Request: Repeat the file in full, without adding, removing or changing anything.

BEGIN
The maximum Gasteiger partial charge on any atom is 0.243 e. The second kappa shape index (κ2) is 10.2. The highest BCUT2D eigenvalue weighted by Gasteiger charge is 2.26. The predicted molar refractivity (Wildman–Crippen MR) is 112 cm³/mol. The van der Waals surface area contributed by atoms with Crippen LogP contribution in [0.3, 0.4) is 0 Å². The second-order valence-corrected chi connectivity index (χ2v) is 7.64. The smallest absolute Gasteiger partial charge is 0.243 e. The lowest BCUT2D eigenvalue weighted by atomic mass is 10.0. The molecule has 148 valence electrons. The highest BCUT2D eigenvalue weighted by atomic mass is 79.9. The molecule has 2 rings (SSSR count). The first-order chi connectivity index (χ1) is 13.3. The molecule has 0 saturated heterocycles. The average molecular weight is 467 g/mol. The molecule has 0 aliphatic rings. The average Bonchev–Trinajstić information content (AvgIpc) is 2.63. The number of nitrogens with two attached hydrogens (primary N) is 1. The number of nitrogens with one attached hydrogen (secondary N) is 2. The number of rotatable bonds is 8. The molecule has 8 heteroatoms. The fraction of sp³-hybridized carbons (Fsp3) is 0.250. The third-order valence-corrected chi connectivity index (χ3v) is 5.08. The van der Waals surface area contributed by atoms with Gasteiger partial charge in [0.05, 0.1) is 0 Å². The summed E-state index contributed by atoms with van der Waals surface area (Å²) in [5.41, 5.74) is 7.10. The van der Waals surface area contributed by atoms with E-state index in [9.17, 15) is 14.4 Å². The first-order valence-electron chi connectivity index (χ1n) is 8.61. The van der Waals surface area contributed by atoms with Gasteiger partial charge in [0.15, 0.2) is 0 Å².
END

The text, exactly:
The maximum Gasteiger partial charge on any atom is 0.243 e. The second kappa shape index (κ2) is 10.2. The highest BCUT2D eigenvalue weighted by Gasteiger charge is 2.26. The predicted molar refractivity (Wildman–Crippen MR) is 112 cm³/mol. The van der Waals surface area contributed by atoms with Crippen LogP contribution in [0.3, 0.4) is 0 Å². The second-order valence-corrected chi connectivity index (χ2v) is 7.64. The smallest absolute Gasteiger partial charge is 0.243 e. The lowest BCUT2D eigenvalue weighted by atomic mass is 10.0. The molecule has 148 valence electrons. The highest BCUT2D eigenvalue weighted by atomic mass is 79.9. The molecule has 2 rings (SSSR count). The first-order chi connectivity index (χ1) is 13.3. The molecule has 0 saturated heterocycles. The average molecular weight is 467 g/mol. The molecule has 0 aliphatic rings. The average Bonchev–Trinajstić information content (AvgIpc) is 2.63. The number of nitrogens with two attached hydrogens (primary N) is 1. The number of nitrogens with one attached hydrogen (secondary N) is 2. The number of rotatable bonds is 8. The molecule has 8 heteroatoms. The fraction of sp³-hybridized carbons (Fsp3) is 0.250. The third-order valence-corrected chi connectivity index (χ3v) is 5.08. The van der Waals surface area contributed by atoms with Gasteiger partial charge in [0.05, 0.1) is 0 Å². The summed E-state index contributed by atoms with van der Waals surface area (Å²) in [5.41, 5.74) is 7.10. The van der Waals surface area contributed by atoms with E-state index in [9.17, 15) is 14.4 Å². The first-order valence-electron chi connectivity index (χ1n) is 8.61. The van der Waals surface area contributed by atoms with Gasteiger partial charge in [0.15, 0.2) is 0 Å².